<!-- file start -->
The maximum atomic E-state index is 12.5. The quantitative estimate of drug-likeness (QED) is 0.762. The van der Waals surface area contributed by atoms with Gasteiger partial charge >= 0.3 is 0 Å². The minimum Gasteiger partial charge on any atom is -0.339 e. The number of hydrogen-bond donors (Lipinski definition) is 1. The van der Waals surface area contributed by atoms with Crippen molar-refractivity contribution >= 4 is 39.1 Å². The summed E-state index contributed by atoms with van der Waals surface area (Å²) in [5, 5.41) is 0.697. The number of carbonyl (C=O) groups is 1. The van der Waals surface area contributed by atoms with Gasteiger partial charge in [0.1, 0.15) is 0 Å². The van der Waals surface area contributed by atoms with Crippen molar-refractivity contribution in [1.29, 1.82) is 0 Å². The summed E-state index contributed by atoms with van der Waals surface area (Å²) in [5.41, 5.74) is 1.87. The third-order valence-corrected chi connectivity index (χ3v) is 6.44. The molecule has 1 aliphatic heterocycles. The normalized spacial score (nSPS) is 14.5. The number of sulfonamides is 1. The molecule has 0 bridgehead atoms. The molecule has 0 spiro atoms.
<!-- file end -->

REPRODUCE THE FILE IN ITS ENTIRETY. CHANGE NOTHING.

The maximum atomic E-state index is 12.5. The quantitative estimate of drug-likeness (QED) is 0.762. The van der Waals surface area contributed by atoms with Gasteiger partial charge >= 0.3 is 0 Å². The minimum Gasteiger partial charge on any atom is -0.339 e. The number of hydrogen-bond donors (Lipinski definition) is 1. The van der Waals surface area contributed by atoms with Crippen molar-refractivity contribution >= 4 is 39.1 Å². The summed E-state index contributed by atoms with van der Waals surface area (Å²) in [5, 5.41) is 0.697. The number of carbonyl (C=O) groups is 1. The van der Waals surface area contributed by atoms with Gasteiger partial charge in [0.1, 0.15) is 0 Å². The van der Waals surface area contributed by atoms with Crippen molar-refractivity contribution in [1.29, 1.82) is 0 Å². The summed E-state index contributed by atoms with van der Waals surface area (Å²) in [5.41, 5.74) is 1.87. The third-order valence-corrected chi connectivity index (χ3v) is 6.44. The molecule has 1 aliphatic heterocycles. The normalized spacial score (nSPS) is 14.5. The number of sulfonamides is 1. The molecule has 0 bridgehead atoms. The molecule has 0 spiro atoms.